atmospheric; → dispersion.

atmospheric emission
  گسیل ِ جوی   
gosil-e javvi

Fr.: émission atmosphérique   

The emission of electromagnetic radiation from the atmosphere due to thermal and → non-thermal processes. → Thermal emission comes mainly from → water vapor. Non-thermal processes result in emission lines oxygen (optical) and OH (near-IR). Atmospheric emission is a very significant source of noise in astronomical observations. See also → airglow, → aurora.

atmospheric; → emission.

atmospheric extinction
  خاموشی ِ جوی   
xâmuši-ye javvi

Fr.: extinction atmosphérique   

The decrease in the intensity of light from a celestial body due to absorption and scattering by Earth's atmosphere. It increases from the zenith to the horizon and affects short wavelengths more than long wavelengths, so that objects near the horizon appear redder than they do at the zenith.

atmospheric; → extinction.

atmospheric muon
  موءون ِ جوی، ~ هواسپهری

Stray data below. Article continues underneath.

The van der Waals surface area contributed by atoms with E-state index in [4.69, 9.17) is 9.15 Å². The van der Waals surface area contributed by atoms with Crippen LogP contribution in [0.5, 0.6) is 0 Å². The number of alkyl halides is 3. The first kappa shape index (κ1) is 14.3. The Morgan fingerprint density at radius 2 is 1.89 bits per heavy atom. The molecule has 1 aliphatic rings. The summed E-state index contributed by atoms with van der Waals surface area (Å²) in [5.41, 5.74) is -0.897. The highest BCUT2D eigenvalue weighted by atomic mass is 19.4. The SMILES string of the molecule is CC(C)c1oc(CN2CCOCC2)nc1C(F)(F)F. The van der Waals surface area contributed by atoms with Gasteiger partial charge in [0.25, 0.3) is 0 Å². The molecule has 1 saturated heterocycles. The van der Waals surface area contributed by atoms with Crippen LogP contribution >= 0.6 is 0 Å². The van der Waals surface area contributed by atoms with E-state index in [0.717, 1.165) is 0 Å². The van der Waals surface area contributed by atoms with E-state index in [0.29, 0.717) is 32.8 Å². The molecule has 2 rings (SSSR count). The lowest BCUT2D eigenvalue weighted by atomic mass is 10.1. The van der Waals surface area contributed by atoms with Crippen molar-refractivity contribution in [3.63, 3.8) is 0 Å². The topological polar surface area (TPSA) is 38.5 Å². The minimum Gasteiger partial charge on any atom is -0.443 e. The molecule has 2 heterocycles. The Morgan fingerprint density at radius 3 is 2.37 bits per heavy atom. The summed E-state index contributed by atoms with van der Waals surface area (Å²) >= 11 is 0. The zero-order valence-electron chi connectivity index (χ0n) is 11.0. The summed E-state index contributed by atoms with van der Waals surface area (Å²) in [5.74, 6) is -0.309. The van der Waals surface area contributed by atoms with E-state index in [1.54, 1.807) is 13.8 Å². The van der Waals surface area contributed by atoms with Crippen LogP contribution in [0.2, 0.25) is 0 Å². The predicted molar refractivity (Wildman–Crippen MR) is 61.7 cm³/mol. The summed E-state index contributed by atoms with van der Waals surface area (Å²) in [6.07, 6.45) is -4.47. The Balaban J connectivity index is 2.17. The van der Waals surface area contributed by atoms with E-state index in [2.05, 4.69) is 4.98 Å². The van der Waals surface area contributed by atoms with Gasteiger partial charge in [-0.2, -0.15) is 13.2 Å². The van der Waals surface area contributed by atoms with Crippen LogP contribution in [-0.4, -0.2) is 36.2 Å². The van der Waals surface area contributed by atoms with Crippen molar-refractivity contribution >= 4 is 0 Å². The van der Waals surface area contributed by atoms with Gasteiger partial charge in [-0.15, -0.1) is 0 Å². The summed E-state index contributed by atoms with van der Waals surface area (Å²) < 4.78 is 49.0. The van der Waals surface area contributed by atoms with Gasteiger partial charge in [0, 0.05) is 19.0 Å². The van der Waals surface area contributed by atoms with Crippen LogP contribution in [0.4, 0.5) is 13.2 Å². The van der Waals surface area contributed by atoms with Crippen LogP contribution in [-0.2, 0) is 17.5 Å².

muon-e javvi, ~ havâsepehri

Fr.: muon atmosphérique   

A → subatomic particle produced when → primary cosmic rays, impinge on the Earth's atmosphere producing a particle cascade, in which secondary particles decay into → muons. In the energy range up to 100 → GeV atmospheric muons come mostly from the decay of secondary → pions: π±→ μ± + anti-νμ. At higher energies, the → kaon contribution to the muon flux become significant, reaching the asymptotic value of 27% at about 10 TeV: K±→ μ± + anti-νμ.

atmospheric; → muon.

<< < -gr alp ast atm bro cor ech ext gra hyd lit mor orb pha phi pho pho pho phy roo sol sph Ste ult > >>